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Cloud journeys: Learning cloud without a technical background

Cloud engineers and AWS experts share career advice and actionable tips for learning cloud computing without a technology background.

Mar 20, 2024 • 7 Minute Read

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  • Cloud
  • Learning & Development
  • Professional Development

Pluralsight is proud to support the growing community of cloud gurus by sponsoring the Cloud Career Journeys book by Prasad Rao and Ashish Prajapati.

The cloud is vast. Whether you want to dive into the cloud or already have a cloud career and want to achieve greater heights, your destination may feel out of reach. 

Enter Cloud Career Journeys. This blog series explores six cloud career starting points, from tech newbies to established cloud experts. 

In our first post of the series, we focus on the Pathfinders—people who began cloud careers with no technical background. 

You’ll get career advice, actionable tips, and insights from Pathfinders Daniel Gaina, Senior Cloud Engineer and AWS Community Builder; Ifeanyichukwu (Ifeanyi) Otuonye, Cloud Engineer and AWS Community Builder; and Eric Johnson, Principal Developer Advocate at AWS.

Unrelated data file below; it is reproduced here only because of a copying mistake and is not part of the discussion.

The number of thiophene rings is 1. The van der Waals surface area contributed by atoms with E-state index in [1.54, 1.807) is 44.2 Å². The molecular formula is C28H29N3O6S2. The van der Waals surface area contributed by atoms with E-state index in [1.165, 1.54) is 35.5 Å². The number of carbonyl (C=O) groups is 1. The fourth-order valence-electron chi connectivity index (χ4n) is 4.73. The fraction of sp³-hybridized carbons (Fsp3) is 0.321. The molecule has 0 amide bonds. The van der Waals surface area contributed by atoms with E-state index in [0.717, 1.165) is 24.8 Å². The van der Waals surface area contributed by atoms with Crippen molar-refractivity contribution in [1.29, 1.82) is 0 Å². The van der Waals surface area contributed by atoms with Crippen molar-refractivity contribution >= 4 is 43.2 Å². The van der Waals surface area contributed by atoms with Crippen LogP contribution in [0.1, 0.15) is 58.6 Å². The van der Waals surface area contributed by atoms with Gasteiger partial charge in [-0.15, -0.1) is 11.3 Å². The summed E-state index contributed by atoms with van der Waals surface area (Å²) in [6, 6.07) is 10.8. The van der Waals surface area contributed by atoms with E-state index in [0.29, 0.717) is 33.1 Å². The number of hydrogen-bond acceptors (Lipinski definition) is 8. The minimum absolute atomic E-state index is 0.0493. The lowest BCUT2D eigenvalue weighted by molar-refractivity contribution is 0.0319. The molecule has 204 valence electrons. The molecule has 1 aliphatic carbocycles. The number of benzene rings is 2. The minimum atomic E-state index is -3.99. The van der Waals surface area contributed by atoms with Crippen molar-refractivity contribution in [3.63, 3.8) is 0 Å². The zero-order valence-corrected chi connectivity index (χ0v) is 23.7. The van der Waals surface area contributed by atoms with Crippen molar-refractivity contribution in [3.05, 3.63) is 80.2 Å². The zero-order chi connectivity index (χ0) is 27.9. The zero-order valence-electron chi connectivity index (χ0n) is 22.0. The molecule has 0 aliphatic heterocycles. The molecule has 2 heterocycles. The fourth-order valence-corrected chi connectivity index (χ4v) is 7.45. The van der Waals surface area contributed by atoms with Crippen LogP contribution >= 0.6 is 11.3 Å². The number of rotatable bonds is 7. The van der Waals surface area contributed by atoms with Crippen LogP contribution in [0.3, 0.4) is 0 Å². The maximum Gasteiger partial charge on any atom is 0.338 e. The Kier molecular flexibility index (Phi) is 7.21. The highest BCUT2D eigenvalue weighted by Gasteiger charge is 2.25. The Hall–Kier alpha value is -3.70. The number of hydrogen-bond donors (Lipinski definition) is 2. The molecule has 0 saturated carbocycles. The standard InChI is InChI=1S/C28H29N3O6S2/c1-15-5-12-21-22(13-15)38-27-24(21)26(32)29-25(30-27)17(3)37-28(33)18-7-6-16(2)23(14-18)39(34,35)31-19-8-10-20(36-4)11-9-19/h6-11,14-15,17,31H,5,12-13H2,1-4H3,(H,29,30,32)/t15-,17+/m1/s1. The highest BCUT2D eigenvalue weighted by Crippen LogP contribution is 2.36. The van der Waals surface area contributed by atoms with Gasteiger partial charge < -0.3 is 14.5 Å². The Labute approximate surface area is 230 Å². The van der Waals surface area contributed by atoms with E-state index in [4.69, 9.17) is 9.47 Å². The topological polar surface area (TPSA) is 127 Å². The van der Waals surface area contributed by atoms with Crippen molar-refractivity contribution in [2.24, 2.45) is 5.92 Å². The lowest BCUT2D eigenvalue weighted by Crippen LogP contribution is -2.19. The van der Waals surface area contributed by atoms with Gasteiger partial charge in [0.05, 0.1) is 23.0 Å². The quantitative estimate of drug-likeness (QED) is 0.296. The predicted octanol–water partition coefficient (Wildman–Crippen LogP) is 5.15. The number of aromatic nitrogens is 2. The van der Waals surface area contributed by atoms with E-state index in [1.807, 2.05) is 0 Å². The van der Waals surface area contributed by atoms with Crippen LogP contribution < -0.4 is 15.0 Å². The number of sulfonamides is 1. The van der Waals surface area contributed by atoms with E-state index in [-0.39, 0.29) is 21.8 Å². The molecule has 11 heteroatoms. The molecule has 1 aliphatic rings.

Want more insights? Purchase the book to learn more about their stories and receive a free one-month Pluralsight Skills Premium subscription.

Table of contents

Pathfinders: Beginning a cloud career without a technology background

If you want to get into cloud computing but don’t have any technical background, you’re a Pathfinder. You’ve picked up a map and sort of have a destination in mind, but you aren’t quite sure how to get there. And while you may not have a technical background, you have transferable skills from other experiences that can help you along your journey. 

Advice for Pathfinders: What to know before you learn cloud

If you’re a Pathfinder, we have some advice.

Explore your options and find a cloud computing passion

If you’re considering a cloud career, explore your options. Learn about different cloud roles, platforms, and skill sets. Try different learning styles or methods. 

“A lot of people always say you need passion to get into tech,” says Ifeanyi. “I really don’t see it that way. I think you just need an interest, and once you dive into it, and it’s interesting, and you hit roadblocks, it’s doing that process where your passion builds.”